John Bandimere, Sr
John Bandimere, Sr. built his first race car in 1937, a Ford Flathead V-8, which he raced in the Pikes Peak Hill Climb to a ninth place finish. Always known as an innovator, Bandimere actually built a snowmobile in 1936. He became a nationally known expert on supercharging engines and in 1957 became the first to enter a fuel injected car in the Pikes Peak Hill Climb. In 1958, John Bandimere, Sr. purchased a parcel of land on the west side of Denver, nestled up against the hogback leading up to the Rocky Mountains. He and his family began the process of constructing a small, but efficient drag strip that was to be used to augment their auto parts business. It also was the fulfillment of a dream of John Sr.’s to provide a safe environment for young people to learn about cars and race them off the streets. Now, more than 50 years later, the only thing at Bandimere Speedway that has not changed is the facility’s location. Nearly every original building has been replaced including the original spark plug-replica timing tower and the event schedule has grown nearly 10 times its original size to host a variety of specialty events, including the NHRA Mopar Mile High Nationals.
John Bandimere, Sr. passed away in 1986.
Jim Malloy began racing modifieds at Denver’s Lakeside Speedway in 1952. He was the track champion from 1959 through 1961. He then joined the Canadian-American Modified Series in 1962 and won their championship from 1963 through 1965. From there, he started racing United States Auto Club Champ Cars in 1967 and was the fastest rookie to qualify for the 1958 Indianapolis 500. Malloy raced in the Indianapolis 500 from 1968 through 1971, scoring a fourth place finish in the 1971 race. This was the highest finish for any Colorado driver at that time. He finished in the top 10 23 times, with his best finish in 2nd position in 1969 at Milwaukee.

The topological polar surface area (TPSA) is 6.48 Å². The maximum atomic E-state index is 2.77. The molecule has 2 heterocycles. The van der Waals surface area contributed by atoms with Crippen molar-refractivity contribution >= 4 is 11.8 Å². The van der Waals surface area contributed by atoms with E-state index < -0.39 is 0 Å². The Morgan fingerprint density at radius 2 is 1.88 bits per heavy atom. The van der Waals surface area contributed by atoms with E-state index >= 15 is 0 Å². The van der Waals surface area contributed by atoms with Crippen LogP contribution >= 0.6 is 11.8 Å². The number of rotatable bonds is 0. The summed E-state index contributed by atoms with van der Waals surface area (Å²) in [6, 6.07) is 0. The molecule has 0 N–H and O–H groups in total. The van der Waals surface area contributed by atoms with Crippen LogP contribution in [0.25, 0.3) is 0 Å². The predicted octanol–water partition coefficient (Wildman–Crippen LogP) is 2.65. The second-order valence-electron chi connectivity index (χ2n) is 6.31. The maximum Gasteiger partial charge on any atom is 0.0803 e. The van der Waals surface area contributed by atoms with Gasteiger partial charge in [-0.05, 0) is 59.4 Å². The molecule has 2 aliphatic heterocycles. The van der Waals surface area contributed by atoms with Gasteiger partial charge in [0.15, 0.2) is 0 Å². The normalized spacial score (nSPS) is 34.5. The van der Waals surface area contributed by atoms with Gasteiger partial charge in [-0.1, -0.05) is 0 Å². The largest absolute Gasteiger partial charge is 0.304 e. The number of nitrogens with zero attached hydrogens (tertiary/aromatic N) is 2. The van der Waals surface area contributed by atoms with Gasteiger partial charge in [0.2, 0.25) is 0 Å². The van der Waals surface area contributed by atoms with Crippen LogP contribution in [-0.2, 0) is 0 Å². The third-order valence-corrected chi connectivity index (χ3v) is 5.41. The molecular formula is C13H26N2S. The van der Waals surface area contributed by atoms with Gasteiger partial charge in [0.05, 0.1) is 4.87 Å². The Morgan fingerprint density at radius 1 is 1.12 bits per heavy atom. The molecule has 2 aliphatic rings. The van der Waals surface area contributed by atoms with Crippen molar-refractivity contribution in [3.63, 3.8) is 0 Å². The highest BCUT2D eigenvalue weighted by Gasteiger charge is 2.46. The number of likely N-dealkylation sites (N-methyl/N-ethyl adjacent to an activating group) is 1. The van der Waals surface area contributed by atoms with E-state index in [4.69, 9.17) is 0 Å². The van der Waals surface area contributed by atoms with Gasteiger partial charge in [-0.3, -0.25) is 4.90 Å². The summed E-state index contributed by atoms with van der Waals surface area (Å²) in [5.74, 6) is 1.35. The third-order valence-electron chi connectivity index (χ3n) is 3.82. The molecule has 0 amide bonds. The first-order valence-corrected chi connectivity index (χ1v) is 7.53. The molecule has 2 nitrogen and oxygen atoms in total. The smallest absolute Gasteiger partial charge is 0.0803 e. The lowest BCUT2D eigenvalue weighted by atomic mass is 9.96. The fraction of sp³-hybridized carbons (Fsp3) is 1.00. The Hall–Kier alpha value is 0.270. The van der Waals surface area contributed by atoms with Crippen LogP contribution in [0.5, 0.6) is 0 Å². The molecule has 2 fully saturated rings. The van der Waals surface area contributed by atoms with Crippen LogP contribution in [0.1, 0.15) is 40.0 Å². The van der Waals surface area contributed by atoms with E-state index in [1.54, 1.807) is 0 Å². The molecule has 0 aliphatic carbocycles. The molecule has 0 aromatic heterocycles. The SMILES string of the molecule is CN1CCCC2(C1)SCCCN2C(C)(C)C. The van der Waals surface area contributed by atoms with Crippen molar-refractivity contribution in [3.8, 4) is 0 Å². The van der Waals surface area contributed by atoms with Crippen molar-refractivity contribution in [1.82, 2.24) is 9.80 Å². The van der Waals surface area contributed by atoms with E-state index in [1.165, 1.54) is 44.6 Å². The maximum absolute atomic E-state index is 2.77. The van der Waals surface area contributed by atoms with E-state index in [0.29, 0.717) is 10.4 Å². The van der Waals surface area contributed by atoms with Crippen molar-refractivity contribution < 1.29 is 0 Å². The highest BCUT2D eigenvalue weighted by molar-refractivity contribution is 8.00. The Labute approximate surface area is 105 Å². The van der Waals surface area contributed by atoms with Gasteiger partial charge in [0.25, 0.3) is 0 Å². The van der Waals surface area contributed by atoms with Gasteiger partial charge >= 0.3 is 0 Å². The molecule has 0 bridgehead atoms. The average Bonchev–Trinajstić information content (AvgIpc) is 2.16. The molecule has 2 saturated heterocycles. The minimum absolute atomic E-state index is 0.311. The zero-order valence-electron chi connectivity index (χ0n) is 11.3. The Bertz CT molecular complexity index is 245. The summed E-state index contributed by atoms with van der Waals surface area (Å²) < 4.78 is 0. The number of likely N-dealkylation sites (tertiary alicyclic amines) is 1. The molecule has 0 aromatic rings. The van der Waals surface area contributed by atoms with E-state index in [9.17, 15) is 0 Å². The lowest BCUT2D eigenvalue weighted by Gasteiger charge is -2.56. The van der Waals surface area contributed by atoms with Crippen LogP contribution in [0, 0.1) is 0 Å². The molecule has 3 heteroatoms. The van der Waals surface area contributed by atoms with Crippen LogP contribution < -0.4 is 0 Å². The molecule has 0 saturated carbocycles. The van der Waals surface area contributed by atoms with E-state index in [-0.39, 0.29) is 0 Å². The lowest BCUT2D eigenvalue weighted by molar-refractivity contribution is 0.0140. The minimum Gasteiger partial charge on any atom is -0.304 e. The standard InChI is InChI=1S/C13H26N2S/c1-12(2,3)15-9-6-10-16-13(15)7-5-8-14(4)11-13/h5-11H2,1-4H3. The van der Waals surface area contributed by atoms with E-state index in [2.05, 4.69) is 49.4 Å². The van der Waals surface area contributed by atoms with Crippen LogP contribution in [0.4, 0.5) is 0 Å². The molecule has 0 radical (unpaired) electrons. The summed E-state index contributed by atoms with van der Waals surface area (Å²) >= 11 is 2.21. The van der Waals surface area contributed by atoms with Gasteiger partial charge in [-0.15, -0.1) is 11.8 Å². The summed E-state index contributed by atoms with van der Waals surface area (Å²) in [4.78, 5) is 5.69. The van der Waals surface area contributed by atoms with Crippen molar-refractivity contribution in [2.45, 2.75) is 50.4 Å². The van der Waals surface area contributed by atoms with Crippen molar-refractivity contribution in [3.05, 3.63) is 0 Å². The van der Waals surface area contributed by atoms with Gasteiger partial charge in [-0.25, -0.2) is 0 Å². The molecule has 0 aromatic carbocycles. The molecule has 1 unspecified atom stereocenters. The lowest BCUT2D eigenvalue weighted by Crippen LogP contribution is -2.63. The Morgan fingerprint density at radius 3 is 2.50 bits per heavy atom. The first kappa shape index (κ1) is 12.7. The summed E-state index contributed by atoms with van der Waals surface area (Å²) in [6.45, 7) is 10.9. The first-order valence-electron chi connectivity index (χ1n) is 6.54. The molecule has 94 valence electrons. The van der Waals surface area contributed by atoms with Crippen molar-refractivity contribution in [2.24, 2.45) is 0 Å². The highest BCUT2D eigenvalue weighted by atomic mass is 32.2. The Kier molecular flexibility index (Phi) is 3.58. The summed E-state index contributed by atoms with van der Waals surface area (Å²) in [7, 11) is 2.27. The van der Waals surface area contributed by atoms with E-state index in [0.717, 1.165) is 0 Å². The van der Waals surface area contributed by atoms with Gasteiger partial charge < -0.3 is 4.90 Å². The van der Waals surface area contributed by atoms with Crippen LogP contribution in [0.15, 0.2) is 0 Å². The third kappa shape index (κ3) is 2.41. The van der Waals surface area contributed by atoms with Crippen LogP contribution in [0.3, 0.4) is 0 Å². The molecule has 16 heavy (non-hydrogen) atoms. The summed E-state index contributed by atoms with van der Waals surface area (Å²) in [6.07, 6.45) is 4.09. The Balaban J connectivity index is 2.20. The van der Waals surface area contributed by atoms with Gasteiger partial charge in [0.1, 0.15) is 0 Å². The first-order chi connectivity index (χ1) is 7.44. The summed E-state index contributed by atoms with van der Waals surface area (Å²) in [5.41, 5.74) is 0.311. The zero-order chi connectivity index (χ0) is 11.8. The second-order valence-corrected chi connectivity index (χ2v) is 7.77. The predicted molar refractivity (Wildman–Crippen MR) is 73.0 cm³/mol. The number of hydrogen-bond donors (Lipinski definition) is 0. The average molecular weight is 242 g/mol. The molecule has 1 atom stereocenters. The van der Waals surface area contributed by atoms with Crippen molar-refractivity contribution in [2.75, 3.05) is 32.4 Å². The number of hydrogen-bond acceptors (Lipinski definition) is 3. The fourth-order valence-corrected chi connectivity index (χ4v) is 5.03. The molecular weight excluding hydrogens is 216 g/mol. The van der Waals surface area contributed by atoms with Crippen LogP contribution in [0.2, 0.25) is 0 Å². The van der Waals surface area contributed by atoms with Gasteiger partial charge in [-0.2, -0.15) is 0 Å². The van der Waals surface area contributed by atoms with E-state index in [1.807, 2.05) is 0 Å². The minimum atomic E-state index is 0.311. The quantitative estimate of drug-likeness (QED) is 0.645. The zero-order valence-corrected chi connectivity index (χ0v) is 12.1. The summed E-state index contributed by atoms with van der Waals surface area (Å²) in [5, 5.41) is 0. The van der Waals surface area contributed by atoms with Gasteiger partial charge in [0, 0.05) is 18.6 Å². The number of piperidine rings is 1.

Malloy died as a result of injuries sustained in practice for the 1972 Indianapolis 500. During the practice session, he was attempting to break the 200 mph speed barrier (which other Indy drivers were trying to do at the time) when his car mysteriously cut sharply to the right and crashed head-on into the outside retaining wall at about 186 mph. He died a short time after being pulled from his destroyed car.